What woman wouldn’t want her career to be in chocolate? Well, it’s a lot harder than it sounds, but Rachel Thebault, head confectioner and owner of Tribeca Treats, a trendy specialty bakery in Manhattan, has a knack for satisfying everyone’s sweet tooth.
Thebault, a former investment banker with two daughters, began Tribeca Treats as a small side business. “It was really more like a money-making hobby,” she says.
Although it was a registered business, Thebault didn’t run things as such. She only took on what she had time for, working for friends and friends of friends. Starting the company in steps, Thebault taught herself business tactics along the way, like what things could be done ahead of time and how.
“It was a gut feeling,” Thebault says of her decision to enroll at the Institute of Culinary Education. “I really enjoyed my career in investment banking, but when I looked ahead five to ten years, I didn’t see it as a long-term career.”
Thebault developed a love for cooking as a result of her parents. Her father’s approach to preparing meals was to always follow a recipe, while her mom’s was to cook from memory. Thebault combined their two styles to create her own recipes. Thebault’s extensive travels also influenced her dishes, merging her appreciation for exotic cultures and American traditions.
Although the working mom is proud to have turned her passion into a career, Thebault reflects on a negative truth. “Once your hobby becomes a business, it becomes less hobby-like.” While the early days of the company allowed Thebault great fun in the kitchen experimenting with different truffles, these days, she spends far more time on management and tedious tasks than on being creative.
Thebault advises women who may be looking to start a company that finding the right business partner or staff is key. Also, staff and investors should share the main person’s aesthetic taste or be willing to abide by hers. “There’s a certain artistry you can’t teach.”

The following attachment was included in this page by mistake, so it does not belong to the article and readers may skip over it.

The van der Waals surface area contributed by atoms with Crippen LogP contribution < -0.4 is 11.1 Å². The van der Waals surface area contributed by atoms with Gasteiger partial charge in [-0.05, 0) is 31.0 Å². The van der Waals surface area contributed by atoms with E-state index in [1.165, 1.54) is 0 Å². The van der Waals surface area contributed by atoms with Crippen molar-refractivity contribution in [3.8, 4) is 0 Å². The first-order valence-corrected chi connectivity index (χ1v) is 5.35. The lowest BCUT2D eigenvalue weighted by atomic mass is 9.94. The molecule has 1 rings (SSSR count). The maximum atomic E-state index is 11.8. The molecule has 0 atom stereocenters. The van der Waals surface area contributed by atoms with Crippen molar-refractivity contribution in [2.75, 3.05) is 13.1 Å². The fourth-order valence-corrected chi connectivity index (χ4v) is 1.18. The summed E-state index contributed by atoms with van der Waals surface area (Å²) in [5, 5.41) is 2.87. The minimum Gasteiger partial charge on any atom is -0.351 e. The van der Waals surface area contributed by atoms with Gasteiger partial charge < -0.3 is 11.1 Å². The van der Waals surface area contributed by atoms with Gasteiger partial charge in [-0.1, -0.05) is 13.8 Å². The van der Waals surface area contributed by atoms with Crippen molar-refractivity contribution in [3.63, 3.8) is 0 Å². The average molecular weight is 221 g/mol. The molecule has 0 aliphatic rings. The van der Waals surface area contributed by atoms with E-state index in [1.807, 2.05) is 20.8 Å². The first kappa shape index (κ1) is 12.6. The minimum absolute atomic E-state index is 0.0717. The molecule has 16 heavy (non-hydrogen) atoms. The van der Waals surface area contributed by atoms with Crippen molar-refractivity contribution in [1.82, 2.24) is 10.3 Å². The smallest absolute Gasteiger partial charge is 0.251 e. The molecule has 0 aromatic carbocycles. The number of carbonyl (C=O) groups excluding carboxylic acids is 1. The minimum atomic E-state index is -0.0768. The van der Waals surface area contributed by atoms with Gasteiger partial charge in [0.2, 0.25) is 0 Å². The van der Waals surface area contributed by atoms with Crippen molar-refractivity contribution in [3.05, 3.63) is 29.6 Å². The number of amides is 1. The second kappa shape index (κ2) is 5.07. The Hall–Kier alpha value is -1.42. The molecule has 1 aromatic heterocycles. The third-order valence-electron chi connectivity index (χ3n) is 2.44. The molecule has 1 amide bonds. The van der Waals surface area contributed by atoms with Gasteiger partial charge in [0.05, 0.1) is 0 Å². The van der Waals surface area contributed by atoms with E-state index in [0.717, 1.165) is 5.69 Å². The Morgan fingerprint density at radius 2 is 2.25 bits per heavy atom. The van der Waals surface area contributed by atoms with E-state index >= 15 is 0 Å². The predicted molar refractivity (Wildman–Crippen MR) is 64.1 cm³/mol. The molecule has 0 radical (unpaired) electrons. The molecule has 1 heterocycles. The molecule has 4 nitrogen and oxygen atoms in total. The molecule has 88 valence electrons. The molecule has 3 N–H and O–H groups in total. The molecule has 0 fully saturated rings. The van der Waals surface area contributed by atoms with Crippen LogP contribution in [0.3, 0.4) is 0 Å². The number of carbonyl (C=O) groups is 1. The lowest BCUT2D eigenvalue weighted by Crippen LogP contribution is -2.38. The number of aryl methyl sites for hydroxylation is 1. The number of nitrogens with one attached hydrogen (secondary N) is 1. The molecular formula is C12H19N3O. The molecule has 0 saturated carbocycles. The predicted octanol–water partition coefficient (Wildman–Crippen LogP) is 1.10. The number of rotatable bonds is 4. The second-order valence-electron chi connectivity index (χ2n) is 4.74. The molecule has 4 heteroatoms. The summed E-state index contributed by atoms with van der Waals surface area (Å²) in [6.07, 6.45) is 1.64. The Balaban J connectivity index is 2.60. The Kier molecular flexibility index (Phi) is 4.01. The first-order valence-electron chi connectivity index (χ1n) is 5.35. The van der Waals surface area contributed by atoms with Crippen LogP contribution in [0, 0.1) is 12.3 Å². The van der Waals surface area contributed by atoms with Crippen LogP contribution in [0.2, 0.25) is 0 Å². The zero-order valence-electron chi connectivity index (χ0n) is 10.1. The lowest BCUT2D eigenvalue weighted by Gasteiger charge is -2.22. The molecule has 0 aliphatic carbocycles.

Likewise, Thebault feels the most challenging aspect of running her business that she underestimated “is just dealing with people on a day-to-day basis, including staff, vendors and the general public.” While she is happy to say that 90 percent of her customers are great, Thebault knows there are always going to be customers who are difficult to please. “It’s hard when you’ve put your blood, sweat and tears into something and then someone complains about the job you’ve done, even when you’ve done nothing wrong,” says Thebault. “Everything you do is a personal reflection, so how do you deal with that?”
Thebault suggests that to start a successful business, one should be a people person who is a multi-tasker and has a type-A personality. Some women may get scared off in starting a business from scratch. But, says Thebault, sitting down and honestly assessing your strengths and weaknesses can help you forge ahead. Once established, you can hire someone to handle the things you can’t. “Starting a business is such a unique opportunity to play to your strengths,” adds Thebault.
Recently, the financial whiz and baker was named a 2008 award recipient in the “Make Mine a Million $ Business” Program, sponsored by Count Me In, a nonprofit women’s entrepreneur organization, and American Express OPEN. “The percentage of male-owned businesses reaching that [million dollar] mark is much higher,” says Thebault, considering the importance of Count Me In. “Women and men approach business differently. Women’s emotions and philosophies are often different, so it’s nice to be part of a community where your business questions can be answered by women.”
Thebault has heard other women say that owning a business is like having another child, and she couldn’t agree more with the analogy: “You have to nurture it, you have to trust the people who are handling it when you’re not there,” says Thebault. “And when you start a business, it’s like having a newborn. You have to be there almost always to establish things.”
Thebault is pleased that she can use her business to set a positive example for her daughters. “I’m glad to be showing them that I went ahead and pursued something that I really wanted for myself,” she says. “I took charge and I own my own business. I hope when they’re older and they decide they want to try something that they follow my example.”